How the Pandemic Saved the Canadian Housing Market

Before the pandemic, economists around the world warned that the Canadian market was overheated and a major correction was imminent. But then, the pandemic hit.

Some real estate market watchers and pessimistic pundits have been worrying for years about a Canadian housing crash. They said it was coming, and it was likely to happen during the next recession. Before the pandemic, economists around the world warned that the Canadian market was overheated and a major correction was imminent. 

But then, the pandemic hit. 

At first, many respected economists and assorted fortune tellers believed this would cause a housing crash immediately. It looked for much of April that they may be right. 

Yet, it didn’t happen. In fact, housing prices continued to rise, across Canada in cities, towns and villages, though small urban condo investors weren’t so lucky.

Why didn’t the Canadian market crash?

WFH (Work from Home)

As a Realtor (and an introverted homebody), I’ve long appreciated the importance of a comfortable home with lots of space for myself and my family. But I may not be typical. For a lot of people, a home is a place to sleep and change clothes. For other people, a home is a place to entertain. Now with the pandemic, for a lot of people, how we use our homes has changed and some are realizing just how tight their space really is. When you have kids at home, trying to work from the dining room table is often impossible.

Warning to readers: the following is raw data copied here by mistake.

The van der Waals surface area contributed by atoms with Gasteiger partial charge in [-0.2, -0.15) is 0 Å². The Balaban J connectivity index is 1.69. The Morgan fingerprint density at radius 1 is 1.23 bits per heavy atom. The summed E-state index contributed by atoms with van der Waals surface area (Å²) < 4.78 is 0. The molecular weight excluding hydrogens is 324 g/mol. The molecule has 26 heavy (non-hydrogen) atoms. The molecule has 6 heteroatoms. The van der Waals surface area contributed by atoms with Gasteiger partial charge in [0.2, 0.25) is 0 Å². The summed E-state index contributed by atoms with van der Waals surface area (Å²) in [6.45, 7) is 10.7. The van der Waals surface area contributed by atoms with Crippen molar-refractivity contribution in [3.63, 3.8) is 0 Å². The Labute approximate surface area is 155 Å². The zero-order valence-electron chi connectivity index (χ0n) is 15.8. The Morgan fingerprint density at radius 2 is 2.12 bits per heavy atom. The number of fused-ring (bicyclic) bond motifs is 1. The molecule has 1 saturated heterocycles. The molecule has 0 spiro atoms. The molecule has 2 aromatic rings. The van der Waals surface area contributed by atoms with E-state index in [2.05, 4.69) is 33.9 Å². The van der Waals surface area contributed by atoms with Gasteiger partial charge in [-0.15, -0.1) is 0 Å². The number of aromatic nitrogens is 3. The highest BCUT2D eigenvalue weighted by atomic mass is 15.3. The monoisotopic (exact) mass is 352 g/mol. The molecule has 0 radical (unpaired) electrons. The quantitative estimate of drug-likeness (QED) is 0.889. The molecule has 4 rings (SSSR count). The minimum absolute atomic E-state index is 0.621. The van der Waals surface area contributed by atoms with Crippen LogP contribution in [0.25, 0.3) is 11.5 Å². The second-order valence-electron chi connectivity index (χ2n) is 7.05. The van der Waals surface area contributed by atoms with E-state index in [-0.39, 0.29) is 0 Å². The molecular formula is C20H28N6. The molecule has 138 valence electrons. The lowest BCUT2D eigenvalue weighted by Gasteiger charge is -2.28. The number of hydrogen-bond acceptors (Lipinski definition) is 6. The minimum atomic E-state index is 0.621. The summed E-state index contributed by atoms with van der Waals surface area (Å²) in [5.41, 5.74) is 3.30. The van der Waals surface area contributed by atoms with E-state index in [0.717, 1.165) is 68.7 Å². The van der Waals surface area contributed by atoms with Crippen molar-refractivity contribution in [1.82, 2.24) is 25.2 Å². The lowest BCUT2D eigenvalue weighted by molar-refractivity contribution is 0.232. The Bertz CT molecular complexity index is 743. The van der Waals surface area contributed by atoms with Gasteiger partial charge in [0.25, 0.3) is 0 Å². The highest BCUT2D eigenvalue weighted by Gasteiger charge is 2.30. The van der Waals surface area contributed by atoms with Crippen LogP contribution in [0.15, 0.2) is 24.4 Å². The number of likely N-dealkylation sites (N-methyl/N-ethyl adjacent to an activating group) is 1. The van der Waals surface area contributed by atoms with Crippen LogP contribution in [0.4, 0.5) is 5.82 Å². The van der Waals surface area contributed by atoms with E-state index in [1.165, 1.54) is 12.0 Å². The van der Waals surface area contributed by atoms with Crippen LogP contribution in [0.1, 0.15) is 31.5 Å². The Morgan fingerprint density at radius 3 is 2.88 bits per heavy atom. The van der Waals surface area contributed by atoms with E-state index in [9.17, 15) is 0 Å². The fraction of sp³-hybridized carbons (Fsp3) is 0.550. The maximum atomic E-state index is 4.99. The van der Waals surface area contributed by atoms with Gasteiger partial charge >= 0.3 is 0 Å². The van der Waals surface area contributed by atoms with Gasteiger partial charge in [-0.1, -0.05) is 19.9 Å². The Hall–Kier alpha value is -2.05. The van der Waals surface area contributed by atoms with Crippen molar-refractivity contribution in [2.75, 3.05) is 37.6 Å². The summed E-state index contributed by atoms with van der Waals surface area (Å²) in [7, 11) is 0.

People working from home have been the ones driving at least part of the appreciation in Canadian housing. Many homeowners are looking to upgrade. That may be especially true in places like Toronto and Vancouver, where the advantages of living downtown have been taken away and the demands on your living space have increased.

Canadian housing market imbalanced 

Although there are people wanting to upgrade, there are far fewer looking to sell. The last time I checked out inventory of homes for sale in Kitchener-Waterloo, it was back down to below one month’s supply. I’ve never seen such a long and persistent market imbalance between those looking to buy and those willing to sell. Naturally, that leads to steep price increases, short days on market, intense competition and expanding list price to sales price ratios.

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